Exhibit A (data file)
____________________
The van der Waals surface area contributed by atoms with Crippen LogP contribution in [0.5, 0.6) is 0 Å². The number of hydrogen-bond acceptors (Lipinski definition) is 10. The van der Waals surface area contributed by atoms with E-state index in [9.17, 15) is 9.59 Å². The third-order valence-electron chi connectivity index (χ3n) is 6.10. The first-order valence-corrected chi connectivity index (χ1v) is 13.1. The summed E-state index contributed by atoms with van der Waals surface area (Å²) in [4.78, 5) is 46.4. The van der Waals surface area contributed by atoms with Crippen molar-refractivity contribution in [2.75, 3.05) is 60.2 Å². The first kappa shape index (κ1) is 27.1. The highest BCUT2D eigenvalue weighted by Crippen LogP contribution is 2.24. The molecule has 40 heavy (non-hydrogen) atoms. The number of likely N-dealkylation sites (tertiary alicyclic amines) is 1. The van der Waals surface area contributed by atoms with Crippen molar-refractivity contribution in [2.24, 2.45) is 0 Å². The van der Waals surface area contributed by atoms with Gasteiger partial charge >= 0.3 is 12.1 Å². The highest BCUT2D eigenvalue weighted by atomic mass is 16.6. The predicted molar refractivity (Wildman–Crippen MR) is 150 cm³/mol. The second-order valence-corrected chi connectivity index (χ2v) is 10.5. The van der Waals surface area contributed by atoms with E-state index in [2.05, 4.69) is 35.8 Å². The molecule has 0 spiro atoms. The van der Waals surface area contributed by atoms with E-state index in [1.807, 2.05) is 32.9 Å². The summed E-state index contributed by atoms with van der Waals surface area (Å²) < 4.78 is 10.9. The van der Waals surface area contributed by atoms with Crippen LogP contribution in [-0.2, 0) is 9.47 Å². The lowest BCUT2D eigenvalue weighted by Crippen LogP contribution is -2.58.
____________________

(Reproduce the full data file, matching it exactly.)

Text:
The van der Waals surface area contributed by atoms with Crippen LogP contribution in [0.5, 0.6) is 0 Å². The number of hydrogen-bond acceptors (Lipinski definition) is 10. The van der Waals surface area contributed by atoms with E-state index in [9.17, 15) is 9.59 Å². The third-order valence-electron chi connectivity index (χ3n) is 6.10. The first-order valence-corrected chi connectivity index (χ1v) is 13.1. The summed E-state index contributed by atoms with van der Waals surface area (Å²) in [4.78, 5) is 46.4. The van der Waals surface area contributed by atoms with Crippen molar-refractivity contribution in [2.75, 3.05) is 60.2 Å². The first kappa shape index (κ1) is 27.1. The highest BCUT2D eigenvalue weighted by Crippen LogP contribution is 2.24. The molecule has 40 heavy (non-hydrogen) atoms. The number of likely N-dealkylation sites (tertiary alicyclic amines) is 1. The van der Waals surface area contributed by atoms with Crippen molar-refractivity contribution in [2.24, 2.45) is 0 Å². The van der Waals surface area contributed by atoms with Gasteiger partial charge >= 0.3 is 12.1 Å². The highest BCUT2D eigenvalue weighted by atomic mass is 16.6. The predicted molar refractivity (Wildman–Crippen MR) is 150 cm³/mol. The second-order valence-corrected chi connectivity index (χ2v) is 10.5. The van der Waals surface area contributed by atoms with E-state index in [2.05, 4.69) is 35.8 Å². The molecule has 0 spiro atoms. The van der Waals surface area contributed by atoms with E-state index in [1.807, 2.05) is 32.9 Å². The summed E-state index contributed by atoms with van der Waals surface area (Å²) < 4.78 is 10.9. The van der Waals surface area contributed by atoms with Crippen LogP contribution in [-0.2, 0) is 9.47 Å². The lowest BCUT2D eigenvalue weighted by Crippen LogP contribution is -2.58.